Facial-recognition technology endured fierce resistance on both coasts Wednesday, as federal lawmakers and Amazon investors questioned whether the artificial-intelligence software already is posing a clear danger to American privacy and civil rights.
Members of Congress at a House Oversight and Reform Committee hearing voiced fierce and bipartisan condemnation of the technology, which federal and local law-enforcement agencies use across the country to identify suspects caught on camera.
Members said the largely unregulated technology was inaccurate, invasive and potentially chilling to Americans' privacy and free expression rights. Several voiced support for passing federal laws to restrain the technology's use before, as Rep. Mark Meadows, R-N.C., said, "it gets out of control."
The hearing suggested the technology could be the rare issue where liberal and conservative lawmakers are closely aligned. Several members voiced worries about the technology being used in the United States as it currently is in China, where it is critical to the surveillance state's systems of public monitoring and social control.
Committee Chairman Elijah Cummings, D-Md., said "there's a lot of agreement" among lawmakers that the technology should be regulated. The question, he said, is whether the systems should face a moratorium while the technology is assessed or refined, or whether it should banned outright.
The technology's higher rate of inaccuracies when scanning people of colour - as shown in research led by Joy Buolamwini, an artificial intelligence researcher for the M.I.T. Media Lab who testified at the hearing - also led some lawmakers to question more generally the lack of racial diversity in the American tech industry.
"We have a technology that was created and designed by one demographic, that is mostly effective on one demographic, and they're trying to sell it and impose it on the entirety of the country," Rep. Alexandria Ocasio-Cortez, D-N.Y., said.
Daniel Castro, the vice president at the Information Technology and Innovation Foundation, an industry-backed think tank, said in a statement Wednesday that calls for bans or moratoriums on how police use the technology "are misguided and will only undercut efforts to make police agencies more efficient and effective in protecting local communities."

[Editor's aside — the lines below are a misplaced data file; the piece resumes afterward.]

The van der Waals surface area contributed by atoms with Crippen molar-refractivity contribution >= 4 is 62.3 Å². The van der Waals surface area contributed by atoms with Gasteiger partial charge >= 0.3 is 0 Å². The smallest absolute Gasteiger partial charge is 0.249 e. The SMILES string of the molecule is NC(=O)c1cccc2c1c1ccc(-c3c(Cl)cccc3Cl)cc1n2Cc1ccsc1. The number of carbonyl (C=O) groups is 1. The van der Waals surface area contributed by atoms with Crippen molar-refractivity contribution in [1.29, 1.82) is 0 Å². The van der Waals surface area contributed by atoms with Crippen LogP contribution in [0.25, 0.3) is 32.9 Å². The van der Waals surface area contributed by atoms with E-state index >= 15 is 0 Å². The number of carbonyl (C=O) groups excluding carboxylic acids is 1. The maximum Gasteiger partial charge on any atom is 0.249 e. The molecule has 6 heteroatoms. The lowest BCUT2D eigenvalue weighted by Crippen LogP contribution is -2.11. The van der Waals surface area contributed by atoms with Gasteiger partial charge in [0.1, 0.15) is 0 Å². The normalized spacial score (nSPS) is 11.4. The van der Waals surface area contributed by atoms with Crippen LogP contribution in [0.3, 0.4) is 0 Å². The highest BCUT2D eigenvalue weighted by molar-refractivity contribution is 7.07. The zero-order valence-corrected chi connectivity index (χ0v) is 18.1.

The group has urged policymakers to "focus on a balanced approach" that would implement additional testing and oversight while still allowing police to use it while investigating crimes.
Amazon - which develops a facial-recognition system, Rekognition, currently used by police - also saw the technology facing scrutiny at home. During the company's annual shareholders' meeting Wednesday, investors voted on proposals that would have banned the company from selling the technology to government agencies.
The proposals failed, the company said. But Amazon said it supports calls for an "appropriate national legislative framework" restricting the technology's police and government use. Matt Wood, the general manager of artificial intelligence for Amazon Web Services, said in a statement that the technology can "materially benefit society," and has been used to identify victims of human trafficking.
"We remain committed to working with Congress to ensure the protection of civil liberties while promoting transparency and accountability in the use of facial recognition technology," Wood said. (Amazon founder and chief executive Jeff Bezos also owns The Washington Post.)
Jake Laperruque, senior counsel at The Constitution Project at the watchdog group Project On Government Oversight, said the hearing "showed a strong bipartisan support for limit facial recognition surveillance, and doing so promptly. Unrestricted facial recognition is widespread and affects hundreds of millions of Americans, but it is clearly not sustainable."
The technology has faced intensifying pressure over its potential for misidentification and abuse. San Francisco last week became the first city in America to ban facial-recognition use by local police and city agencies. Local lawmakers in California and Massachusetts are considering similar measures.
- Washington Post